In South-East Asia, IPSAS adoption is ongoing. Following a number of initiatives, ranging from legislative revisions to the development of change management strategies, Malaysia’s federal government adopted IPSAS accrual-based standards in 2015, with state governments following in 2016.
Implementation has had its challenges, however. Lack of accurate records to determine opening balances and difficulties in valuing particular asset types and complex financial instruments, as well as broader concerns such as insufficient skills, were just some of the issues encountered.
The National Audit Office’s audit of the federal government’s financial statements for 2016 noted an improvement in financial management that year over the previous year and concluded that the statement as a whole reflected ‘a true and fair view’. However, the financial management audit also revealed that several ministries and departments were not fully compliant with financial regulations.
It pointed to negligence in complying with stipulated financial rules and procedures, as well as a lack of financial management training, insufficient staff and inadequate supervision.
Having first established its public sector reform programme in 1999, Indonesia adopted IPSAS-type standards in 2015. As a result, audit outcomes for Indonesian government entities, especially at regional level, have improved substantially. And for the first time in 12 years, central government consolidation accounts received an unqualified audit opinion for 2016.
While there has been progress, the implementation process is still a work in progress, the report notes. Disclosure standards on related parties and financial instruments, for example, have yet to be included and accounting standards have not been developed for employee benefits and financial instruments to account for the complexities in the balances and transactions.
The adoption of IPSAS-type standards has also yet to be embraced by local governments, which are still preparing their accounts on a modified cash and partial accrual basis, the study notes.
Vietnam meanwhile is lagging behind and is still in the initial assessment stages of adopting IPSAS-type standards, even though the International Federation of Accountants (IFAC) reported as far back as 2007 that the country was in the process of moving to IPSAS.
While a revised accounting law came into effect in January 2017 mandating the adoption of accrual-based standards for the public sector, the standards have yet to be issued. As such, there still remain significant differences between the public sector’s accounting practices and cash-basis IPSAS, including recognition of receipt of funds as revenue and the use of Ministry of Finance (MOF) exchange rates to record revenue and expenditure in a foreign currency.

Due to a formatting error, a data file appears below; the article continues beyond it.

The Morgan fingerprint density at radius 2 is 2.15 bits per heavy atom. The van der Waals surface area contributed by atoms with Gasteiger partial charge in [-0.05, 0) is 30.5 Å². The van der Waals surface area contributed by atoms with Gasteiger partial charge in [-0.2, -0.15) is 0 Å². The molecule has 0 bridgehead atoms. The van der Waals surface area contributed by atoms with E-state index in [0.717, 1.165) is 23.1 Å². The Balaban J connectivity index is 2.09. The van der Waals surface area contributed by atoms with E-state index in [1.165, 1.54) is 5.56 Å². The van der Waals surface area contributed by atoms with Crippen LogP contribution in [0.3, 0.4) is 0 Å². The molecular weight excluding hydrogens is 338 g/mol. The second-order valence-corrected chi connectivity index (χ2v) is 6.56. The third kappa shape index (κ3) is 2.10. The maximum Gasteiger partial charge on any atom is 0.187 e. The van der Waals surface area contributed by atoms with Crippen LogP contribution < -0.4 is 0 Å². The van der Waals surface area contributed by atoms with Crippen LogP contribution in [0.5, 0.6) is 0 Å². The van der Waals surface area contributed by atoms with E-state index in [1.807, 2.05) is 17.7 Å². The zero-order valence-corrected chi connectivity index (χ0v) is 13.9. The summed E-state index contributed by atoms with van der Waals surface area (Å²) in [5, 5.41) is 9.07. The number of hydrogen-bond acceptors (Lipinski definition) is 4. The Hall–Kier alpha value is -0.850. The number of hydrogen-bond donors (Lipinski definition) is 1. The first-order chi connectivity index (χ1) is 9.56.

An independent academic study recently argued that additional public sector management reforms are necessary and pointed out that at present Vietnam was only in a position to apply modified IPSAS.
Overall the ACCA study underlines the need for governments adopting and implementing IPSAS to have ‘a clear strategy, with realistic timescales, milestones and resources’.
It notes that most countries seem to favour a phased approach, rather than a ‘big bang’ one, but suggests that implementation plans should be adopted on a country-wide basis, taking a project management approach.
Professional accountancy organisations can and should support public entities by helping raise awareness of the need for transparent financial reports, but should also go beyond providing training on accounting standards.
‘It’s time for governments, public sector entities, the users of financial reports and the accountancy profession to come together to achieve our common goal: transparent financial reports that improve accountability, public sector financial management, decision-making and ultimately taxpayer’s value for money,’ comments Maggie McGhee, ACCA’s director of professional insights.
Sonia Kolesnikov-Jessop, journalist